Brian McClair did not do interviews when he was a player.

“I was a bugger for it. I just didn’t find the questions that interesting,” he says. “We didn’t have any media guidance or training and you could done by a headline and end up apologising to your team-mates. So I just stopped doing them.”

No pressure here then, chatting to one of the most interesting players of his generation about subjects as diverse as his love for vinyl records, Sir Alex Ferguson’s mischievous sense of humour and why he wanted to be a maths teacher if football didn’t come off. “The long holidays”.

The reason for breaking virtual bread with McClair on a morning Zoom call is twofold. Firstly his name is intertwined with Manchester United’s League Cup history on account of his match-winning display in the 1992 final.

That was the trophy that preceded the first league title of the Sir Alex Ferguson era, an important mental hurdle for English football’s coming force.

“Every competition we were involved in was progression to the ultimate thing to win the league. I can see the similarities with what’s happening now,” he says.

The feeling is something special is building for Erik ten Hag’s class of 2023 and this cup could act as a similar springboard.

“I really like Erik and yes, there’s similarities with Sir Alex Ferguson,” he says.

“Clearly Erik feels that discipline on and off-the-pitch is very important. Sir Alex would have done exactly the same as he did with Marcus [Rashford] with the time-keeping. Then there’s the winning culture, he’s not prioritised any games, he’s picked a team to win every game this week. It builds a momentum of its own.”

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Secondly, he now co-hosts The Life of Brian: The Brian McClair Podcast, which was started during the pandemic and McClair describes as “like a chat down the pub with some really interesting people”.

Guests have included chef Michel Roux Jr, former nemesis Nigel Winterburn and Whispering Bob Harris.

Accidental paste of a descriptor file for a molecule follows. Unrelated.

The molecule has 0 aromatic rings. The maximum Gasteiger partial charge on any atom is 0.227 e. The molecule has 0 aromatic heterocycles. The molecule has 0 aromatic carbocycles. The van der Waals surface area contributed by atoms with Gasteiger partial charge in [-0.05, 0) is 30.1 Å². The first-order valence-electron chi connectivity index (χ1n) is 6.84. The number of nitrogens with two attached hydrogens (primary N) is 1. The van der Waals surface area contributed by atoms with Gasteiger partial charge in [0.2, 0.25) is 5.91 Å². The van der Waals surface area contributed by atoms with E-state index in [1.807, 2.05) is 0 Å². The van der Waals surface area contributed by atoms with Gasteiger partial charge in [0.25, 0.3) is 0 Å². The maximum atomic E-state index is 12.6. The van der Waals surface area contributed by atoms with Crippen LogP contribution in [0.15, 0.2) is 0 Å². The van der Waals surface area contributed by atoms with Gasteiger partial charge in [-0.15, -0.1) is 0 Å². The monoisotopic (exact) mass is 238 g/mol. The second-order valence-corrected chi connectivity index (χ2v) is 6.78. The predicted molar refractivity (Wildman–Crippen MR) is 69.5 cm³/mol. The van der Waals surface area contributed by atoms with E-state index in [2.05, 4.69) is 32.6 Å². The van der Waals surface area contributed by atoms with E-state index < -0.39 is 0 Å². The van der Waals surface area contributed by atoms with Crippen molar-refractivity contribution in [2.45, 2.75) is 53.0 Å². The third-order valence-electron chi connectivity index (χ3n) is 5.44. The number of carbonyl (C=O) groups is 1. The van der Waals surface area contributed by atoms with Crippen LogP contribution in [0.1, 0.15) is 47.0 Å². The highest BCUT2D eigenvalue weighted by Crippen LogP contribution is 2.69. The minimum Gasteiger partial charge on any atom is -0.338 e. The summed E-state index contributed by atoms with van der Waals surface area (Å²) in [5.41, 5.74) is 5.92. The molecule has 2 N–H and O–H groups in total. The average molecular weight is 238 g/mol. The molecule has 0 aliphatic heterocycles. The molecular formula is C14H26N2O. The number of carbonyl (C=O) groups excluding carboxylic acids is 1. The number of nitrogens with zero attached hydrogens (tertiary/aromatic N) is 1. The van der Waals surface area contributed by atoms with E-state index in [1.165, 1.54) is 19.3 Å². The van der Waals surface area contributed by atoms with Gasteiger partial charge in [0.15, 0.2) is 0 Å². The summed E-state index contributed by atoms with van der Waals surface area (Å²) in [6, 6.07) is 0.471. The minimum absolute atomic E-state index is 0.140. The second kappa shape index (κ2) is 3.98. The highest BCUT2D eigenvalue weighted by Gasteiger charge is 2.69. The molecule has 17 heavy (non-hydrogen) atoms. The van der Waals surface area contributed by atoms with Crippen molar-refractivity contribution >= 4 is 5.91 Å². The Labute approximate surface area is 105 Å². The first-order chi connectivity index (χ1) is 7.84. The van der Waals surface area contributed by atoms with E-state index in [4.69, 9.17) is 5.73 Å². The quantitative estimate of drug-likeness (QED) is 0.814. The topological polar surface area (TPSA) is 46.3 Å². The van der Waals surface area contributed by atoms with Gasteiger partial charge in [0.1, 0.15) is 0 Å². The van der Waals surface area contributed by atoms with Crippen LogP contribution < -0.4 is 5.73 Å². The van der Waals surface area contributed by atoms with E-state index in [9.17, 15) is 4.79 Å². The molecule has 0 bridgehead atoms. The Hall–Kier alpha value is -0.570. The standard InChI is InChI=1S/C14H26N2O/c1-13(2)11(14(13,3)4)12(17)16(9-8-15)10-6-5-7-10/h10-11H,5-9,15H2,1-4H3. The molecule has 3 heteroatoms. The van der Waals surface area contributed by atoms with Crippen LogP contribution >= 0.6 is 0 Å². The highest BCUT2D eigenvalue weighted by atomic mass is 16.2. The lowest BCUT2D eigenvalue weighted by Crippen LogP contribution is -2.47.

The latest episode is with Brian O’Driscoll and McClair loves teasing insight from from those he’s sharing a mic with.

“People say I’m different. I’m not, I just have slightly different views and tastes from your average footballer,” he says. “Originally the podcast came out of what I used to do with Choccy’s Diary in the Manchester United magazine, which was a whimsical column I used to write.

“The first one was a pre-season trip to South Africa but I knew it came with Sir Alex Ferguson’s blessing because the editor would have had to pass it on to him. Very, very occasionally I got into trouble with it but I soon understood what I could get away with.

“I used to make things up for my own amusement to put in, which were usually the bits that got into the newspapers which I thought was astonishing. That’d inspire me to try something even more outrageous next time.

“I started it up again when I was coaching and the first-team players used to come and tell me things to put in there to embarrass their teammates. The information I got was incredible – not stuff they’d ever tell a journalist.”

McClair recently made headlines when pictures of him sporting a long, wispy beard and nursing a pint at his local emerged on social media. People assumed he’d either fallen on hard times or grown it as a disguise and the story even made the Corriere dello Sport.

“I don’t think I’ve ever been in that newspaper while I was a player or in my coaching career and it’s quite an achievement to get into the biggest selling football newspaper in Italy even if it was a bit about how I was supposedly unrecognisable now,” he said.

“A Scottish journalist friend of mine sent me the link and his suggested headline was perfect: ‘Man gets old’.”
For the record, he’d let it grow during lockdown when you couldn’t get a haircut.

“It’s amusing really, part of letting it grow was for my entertainment,” he said.

“People still recognised me so it was the worst disguise in the world.”

The reaction was an insight into how people can get easily judged.

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“It’s a shame really, people think because you look a particular way something is going on. Actually I’m only homeless on a Monday…”

McClair fancies the Red Devils to win tomorrow but is less optimistic about the takeover.

“I wouldn’t be at all surprised if there was no sale or there was some sort of investment,” he said.

“I don’t particularly like the idea of state-owned football clubs. There’s one of them involved in the game on Sunday but if you ask Newcastle fans it’s all about supporting the team.

“I don’t like it personally. I’ll be very interested to see what answers Manchester City give the Premier League in regard to their finances over a number of years.

“My idea of football is clearly Corinthian, the best teams win, the best players go wherever they want. Maybe I’m just naïve.”

You can watch and listen to Life of Brian: The Brian McClair Podcast here The latest episode with Brian O’Driscoll is out on Monday.

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